Observations About Test Sections
The Analysis of an Argument essay was very straightforward, as expected. The most helpful form of AWA preparation is to write full essays for several prompts picked at random from the Official List of essay topics.
As described in my prior post about the 105 official GMAC practice IR questions, difficulty for the practice questions varies but includes some very challenging questions. The IR questions in some third-party (non-GMAC) diagnostics are even harder and far more calculation-intensive. In my practice, I had consistently found it challenging to complete 12 IR questions within the 30-minute time limit. By contrast, the 12 IR questions that I saw on the real GMAT were relatively straightforward. I would not rate a single of these questions as difficult. No question took more than 3 minutes to complete. Based on the GMAC practice questions, I was not expecting to use the calculator much. In fact, I only used the calculator for some basic calculations on two of the 12 questions.
Question difficulty overall was easier than I expected, although still challenging. I had faced harder questions in GMATPrep and elsewhere. Due to careless errors and other mistakes, Q50 was the highest I had scored with practice diagnostics. Since several questions on the real test seemed quite straightforward and because the math section is adaptive, at times I wondered whether I messed up along the way. Fortunately this was not the case. The easier difficulty was seen in both Problem Solving and Data Sufficiency questions, and across all types of math concepts.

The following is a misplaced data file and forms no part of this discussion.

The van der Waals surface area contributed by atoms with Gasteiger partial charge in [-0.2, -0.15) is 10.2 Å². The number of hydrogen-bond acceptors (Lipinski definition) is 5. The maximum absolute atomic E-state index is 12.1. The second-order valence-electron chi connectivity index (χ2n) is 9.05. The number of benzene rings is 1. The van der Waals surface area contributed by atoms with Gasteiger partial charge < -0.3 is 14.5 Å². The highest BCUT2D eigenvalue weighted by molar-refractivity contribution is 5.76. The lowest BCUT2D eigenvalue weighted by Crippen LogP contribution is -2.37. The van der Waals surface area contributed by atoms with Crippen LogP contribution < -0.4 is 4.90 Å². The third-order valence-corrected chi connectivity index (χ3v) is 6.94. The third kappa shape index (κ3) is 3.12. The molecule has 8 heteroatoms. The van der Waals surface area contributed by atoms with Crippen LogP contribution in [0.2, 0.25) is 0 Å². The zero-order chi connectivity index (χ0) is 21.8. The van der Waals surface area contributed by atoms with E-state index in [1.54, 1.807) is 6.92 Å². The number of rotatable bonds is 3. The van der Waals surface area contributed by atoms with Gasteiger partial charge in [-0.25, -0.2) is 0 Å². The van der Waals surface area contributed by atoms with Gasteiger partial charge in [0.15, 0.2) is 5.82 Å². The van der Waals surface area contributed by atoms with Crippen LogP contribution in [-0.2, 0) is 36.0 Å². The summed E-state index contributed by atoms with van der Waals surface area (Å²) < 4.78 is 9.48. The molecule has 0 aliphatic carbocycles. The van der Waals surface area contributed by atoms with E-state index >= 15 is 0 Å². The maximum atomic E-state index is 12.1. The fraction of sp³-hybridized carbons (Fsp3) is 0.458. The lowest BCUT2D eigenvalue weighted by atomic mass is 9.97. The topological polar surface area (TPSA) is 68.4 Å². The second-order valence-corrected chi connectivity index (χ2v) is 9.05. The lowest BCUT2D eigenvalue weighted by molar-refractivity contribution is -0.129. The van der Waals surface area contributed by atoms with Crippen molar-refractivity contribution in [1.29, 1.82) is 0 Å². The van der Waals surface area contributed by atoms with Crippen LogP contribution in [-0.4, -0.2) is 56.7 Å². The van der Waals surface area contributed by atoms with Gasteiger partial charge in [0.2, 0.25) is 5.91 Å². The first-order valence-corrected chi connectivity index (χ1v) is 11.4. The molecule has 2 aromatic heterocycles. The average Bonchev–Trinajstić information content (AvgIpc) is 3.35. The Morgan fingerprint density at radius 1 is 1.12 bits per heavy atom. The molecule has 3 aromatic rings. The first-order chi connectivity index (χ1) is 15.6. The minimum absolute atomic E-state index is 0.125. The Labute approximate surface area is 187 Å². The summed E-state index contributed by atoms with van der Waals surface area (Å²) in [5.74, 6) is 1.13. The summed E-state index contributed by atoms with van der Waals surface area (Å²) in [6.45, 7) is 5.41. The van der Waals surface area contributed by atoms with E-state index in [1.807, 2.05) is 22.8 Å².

Reading Comprehension was a bit easier than expected, mainly because three of the four passages were shorter than diagnostic test passages. Some RC questions were subtle but not extraordinarily difficult. Sentence Correction and Critical Reasoning, however, contained some very challenging questions. Fatigue may have set in by the time I reached the Verbal section, compounding the difficulty. A few tricky SC questions underlined only a few words, and I struggled to determine the best construction between two possible answers. On a few tricky CR questions, none of the answers seemed appropriate (a situation I have rarely faced) and I needed to make a best guess. I was hoping that these were experimental questions, but based on my final verbal score, that doesn’t seem to have been the case.
As a final note, the free preparation advice on the GMAT Genius website is completely solid – nothing changes based on my test experience. I followed the advice that we offer, and this advice served me very well. Similarly, the math and verbal concepts that we teach to our clients remain perfectly applicable. No additional concepts were required to answer the questions that I saw, nor does our material contain extraneous content. Every GMAT experience is different, but hopefully these insights will help in your preparations.